A Day In The Cloud With Crashplan

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Matt Smollinger

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Updated 2/10/11

Many times as you browse the Internet, you come across reviews and have to wonder: “Did they actually ever use the product in a real life scenario?”

Reviewers (myself included) typically use clean enviroments/networks to test products, building a separate “review network” isolated from their work network. This is done to expedite the review process and produce accurate data. But the downside is that we might not encounter “real world” issues found in normal use.

So, I decided to start a series of articles similar to Tim’s Diary series over on SNB. For the first “Day in the Cloud” series, I am writing about my experiences implementing Crashplan+ in a small business environment.


My client is a video production house, specializing in marketing to law firms. Video production houses have a number of interesting IT requirements due to the nature of video data. They store a lot of raw footage, and a similar amount of completed videos.

Hard drives are notoriously unreliable, as my client recently found out. Most times, the need for backup is spurred because of a big scare. For my client, this was the failure of a 1 TB LaCie Big Disk, which contained way more critical data than it should have. And because LaCie’s Big Disks are actually two drives RAIDed together (using RAID Level 0), data recovery from a failed Big Disk can be difficult, if not impossible, depending on the failure mode.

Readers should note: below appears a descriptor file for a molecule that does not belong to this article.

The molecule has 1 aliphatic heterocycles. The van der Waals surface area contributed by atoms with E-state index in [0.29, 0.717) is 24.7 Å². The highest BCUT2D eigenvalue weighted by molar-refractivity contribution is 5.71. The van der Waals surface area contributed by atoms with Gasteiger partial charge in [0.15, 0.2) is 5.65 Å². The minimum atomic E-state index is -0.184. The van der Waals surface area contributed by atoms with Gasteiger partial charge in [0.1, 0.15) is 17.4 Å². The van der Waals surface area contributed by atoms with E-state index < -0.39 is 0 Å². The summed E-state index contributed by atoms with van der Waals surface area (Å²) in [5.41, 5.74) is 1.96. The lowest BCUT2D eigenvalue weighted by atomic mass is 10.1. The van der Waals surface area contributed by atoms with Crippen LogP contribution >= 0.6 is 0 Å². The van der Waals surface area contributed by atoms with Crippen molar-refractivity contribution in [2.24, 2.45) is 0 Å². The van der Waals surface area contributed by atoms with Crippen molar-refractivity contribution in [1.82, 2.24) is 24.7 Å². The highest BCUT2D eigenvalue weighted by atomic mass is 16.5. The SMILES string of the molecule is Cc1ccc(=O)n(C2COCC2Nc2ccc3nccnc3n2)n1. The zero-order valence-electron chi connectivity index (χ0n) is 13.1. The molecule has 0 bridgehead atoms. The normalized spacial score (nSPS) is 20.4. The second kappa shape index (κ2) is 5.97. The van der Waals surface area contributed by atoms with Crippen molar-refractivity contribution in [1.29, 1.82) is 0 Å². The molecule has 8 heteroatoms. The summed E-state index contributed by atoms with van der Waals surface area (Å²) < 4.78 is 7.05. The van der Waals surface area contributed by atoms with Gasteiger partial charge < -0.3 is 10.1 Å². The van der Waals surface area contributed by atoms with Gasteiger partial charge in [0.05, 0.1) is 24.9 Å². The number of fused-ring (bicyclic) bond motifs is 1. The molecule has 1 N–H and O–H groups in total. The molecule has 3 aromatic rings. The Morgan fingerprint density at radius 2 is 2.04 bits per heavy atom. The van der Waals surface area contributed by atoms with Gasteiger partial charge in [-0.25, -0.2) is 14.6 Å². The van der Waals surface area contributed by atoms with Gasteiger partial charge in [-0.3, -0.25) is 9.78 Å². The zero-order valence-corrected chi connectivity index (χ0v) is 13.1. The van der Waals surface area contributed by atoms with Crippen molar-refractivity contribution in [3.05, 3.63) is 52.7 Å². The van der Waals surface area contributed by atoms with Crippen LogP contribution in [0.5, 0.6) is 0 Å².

As it turned out, my client dodged a bullet and lost no data from her un-backed-up Big Disk. The Big Disk’s power supply failed, but in a way that didn’t affect the stored data. But the incident provided the wake-up call to my client that put her over the edge to finally take the plunge into data backup. So what backup solution makes the most sense for a company with oodles of business-critical video data they want backed up?

Traditionally the answer has been tape archive and off-site storage. Unfortunately for video, that meant LTO(Ultrium) tapes, and specifically LTO-4 or LTO-5. The tape drives are expensive, averaging $2,600 for LTO-5 Drives from Quantum. And the tapes themselves are anywhere from $70 to $100 a tape. Plus, have you ever met anyone who liked restoring data from tape? No? Me neither.

Hard drives have recently become a viable alternative to tape archive. 2 TB external eSATA drives are quickly approaching the price of a single LTO-5 tape, and are generally faster to restore data. However, you still have to pay for off-site storage, backup software and someone to swap drives in and out for rotating backups.

So what we are looking for is a solution that is basically fully automated, with off-site backup, and can handle large amounts of data. Sounds like a good job for the cloud, right?

But Why The Cloud?

The cloud, and specifically Crashplan’s cloud, provides some interesting solutions. But, first you have to understand your data. For my client, video is her primary concern. Video doesn’t change much once it’s been shot. The backup plan with video is generally to back up your raw footage, project files and final cuts. You generally don’t back up working files, because they are enormous and change constantly.